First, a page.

At this point, you could put a pan of water on a lower rack. It makes steam. This makes the crust different. Maybe better, maybe not – it’s your call – it’s bread for you to eat and like.
 The messin’ around with the oven temperature is to give it a nice crust. You could actually bake it for 15 or 20 minutes at the higher temp. for a thicker crust.
 Between 190° and 205° is done. Lately mine is working at 199-200°
DON'T FORGET TO HAVE FUN!!
I have been baking bread for the past few years (by hand only; I don't own a breadmaker because I didn't have a good experience with one six years ago) and I agree, from several posters, that you should get some books by Rose Levy Beranbaum's or Bernie Clayton's.
You don't have to fret about baking bread. It's fun but it does require some patience for your bread dough to rise and ferment for its potential for great flavor. Just practice and you will become a great bread baker.
Hey: No scale and definitely no special bread pans necessary. I've made my best loaves either in the aluminum ones that are "disposable" or with no pan at all. I've been using the same disposable loaf pans since december. I took a class once (baking bread w/o recipes), where the instructor said, all bread tastes good the first hour. you can forget the salt, add too much flour, over proof, but unless you kill the yeast, you're in business. Oh, and no washing of the pans necessary. I'd seriously start with a loaf that gives "instant" gratification. instant being a relative term since the quickest i've ever gone from loaf to oven is 2 hours (focaccia). Pizza can be done in a little over an hour. I have the bread baker's apprentice which helps me make fantastic artisan bread, but most recipes take a couple of days. Make a nice honey oatmeal loaf, or white sandwich bread (on the side of the King Arthur Flour bag). It can be done by 9 at night on a school night. Initial success goes a looong way to boosting confidence! Good luck, and pls report back.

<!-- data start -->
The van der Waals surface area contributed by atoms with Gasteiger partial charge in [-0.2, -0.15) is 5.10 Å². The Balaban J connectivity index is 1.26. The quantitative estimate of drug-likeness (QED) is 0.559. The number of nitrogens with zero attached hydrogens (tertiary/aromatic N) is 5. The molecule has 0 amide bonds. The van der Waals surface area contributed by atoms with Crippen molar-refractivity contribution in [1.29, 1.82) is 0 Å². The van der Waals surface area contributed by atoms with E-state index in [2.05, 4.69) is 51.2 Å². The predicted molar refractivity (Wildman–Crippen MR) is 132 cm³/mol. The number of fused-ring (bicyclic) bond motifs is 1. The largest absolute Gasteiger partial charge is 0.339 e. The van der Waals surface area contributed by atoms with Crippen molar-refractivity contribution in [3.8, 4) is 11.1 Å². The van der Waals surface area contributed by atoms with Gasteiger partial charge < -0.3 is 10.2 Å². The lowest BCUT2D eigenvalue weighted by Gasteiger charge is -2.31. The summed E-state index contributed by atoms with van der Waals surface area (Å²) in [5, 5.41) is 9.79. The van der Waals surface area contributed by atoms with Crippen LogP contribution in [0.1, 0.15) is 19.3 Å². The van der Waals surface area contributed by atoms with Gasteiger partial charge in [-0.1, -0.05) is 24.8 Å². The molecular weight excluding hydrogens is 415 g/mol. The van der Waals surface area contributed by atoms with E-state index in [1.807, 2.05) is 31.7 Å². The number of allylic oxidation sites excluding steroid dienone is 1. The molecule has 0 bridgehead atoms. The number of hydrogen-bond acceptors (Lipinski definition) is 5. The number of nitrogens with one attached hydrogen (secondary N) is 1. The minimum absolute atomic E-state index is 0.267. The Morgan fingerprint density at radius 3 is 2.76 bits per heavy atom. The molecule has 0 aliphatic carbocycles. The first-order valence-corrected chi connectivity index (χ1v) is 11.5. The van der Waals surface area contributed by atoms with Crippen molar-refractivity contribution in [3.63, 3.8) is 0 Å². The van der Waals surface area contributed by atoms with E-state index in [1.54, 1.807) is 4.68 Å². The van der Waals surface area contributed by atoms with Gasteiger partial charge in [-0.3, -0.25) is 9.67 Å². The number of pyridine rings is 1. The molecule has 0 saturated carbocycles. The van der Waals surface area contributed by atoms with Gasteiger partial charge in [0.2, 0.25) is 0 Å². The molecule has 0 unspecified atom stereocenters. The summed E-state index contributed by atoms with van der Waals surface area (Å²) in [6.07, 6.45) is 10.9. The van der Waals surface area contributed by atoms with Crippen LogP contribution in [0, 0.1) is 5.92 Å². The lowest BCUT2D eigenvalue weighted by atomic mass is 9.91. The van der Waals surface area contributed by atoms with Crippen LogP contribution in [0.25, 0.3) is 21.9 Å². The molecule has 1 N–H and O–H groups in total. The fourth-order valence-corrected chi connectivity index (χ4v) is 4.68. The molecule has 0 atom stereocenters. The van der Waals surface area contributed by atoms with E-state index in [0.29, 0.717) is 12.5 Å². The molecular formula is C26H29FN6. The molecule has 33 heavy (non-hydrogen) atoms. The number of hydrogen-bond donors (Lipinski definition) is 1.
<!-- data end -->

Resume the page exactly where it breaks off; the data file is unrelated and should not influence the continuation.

Please don't be intimidated by it-just have fun! I have been baking bread for twenty years and in that time, I have made some very good bread and some very bad bread. Don't get upset when you don't get the results you want-try try again! I have been trying for weeks on end to make kolaches that I think are edible and this weekend, I will try again.
Bittman's How to Cook Everything bread-making technique has totally changed my life. Basically, you dump all the ingredients in a food processor and blend for a minute, dump out the shaggy, still moist dough ball into an oiled bowl and let it rise. Fantastic method for any simple white flour recipe--pizza dough, baguettes, english muffins, french bread. I find that it taxes my food processor's motor to add anything but a touch of whole-wheat flour.
I have been making bread quite a while and I have never gotten results like this with hand-kneading. Very good technique to try if you're just getting into bread-making--you'll be surprised how easy it is, and if you find you like making bread, you can branch out into more advanced recipes.
Bread has been made for thousands of years without machines and often with the most rudimentary ovens.
Get a good scale, digital if you can afford it, a good book on bread like Rose Levy Beranbaum's or Bernie Clayoton's, or Carole Field. One my DH likes is the Bread Makers Apprentice. See if your library has them and read through and decide whose style makes you comofrtable and then practice, practice, practice. Good bread making takes time to learn. You will learn to jusdge when you have enlough flour by touch and how humidity plays a role from bread making session to session. You may have success with your first loaf and maybe not but don't give up bread making is almost a life long learning project.
Oh and get some good bread pans, Chicago Metalic makes them and get either a pizza stone or unglazed quarry tiles to put on the bottom rack of the oven. It helps keep the temperature even. The other big thing is yeast.Make sure it is fresh.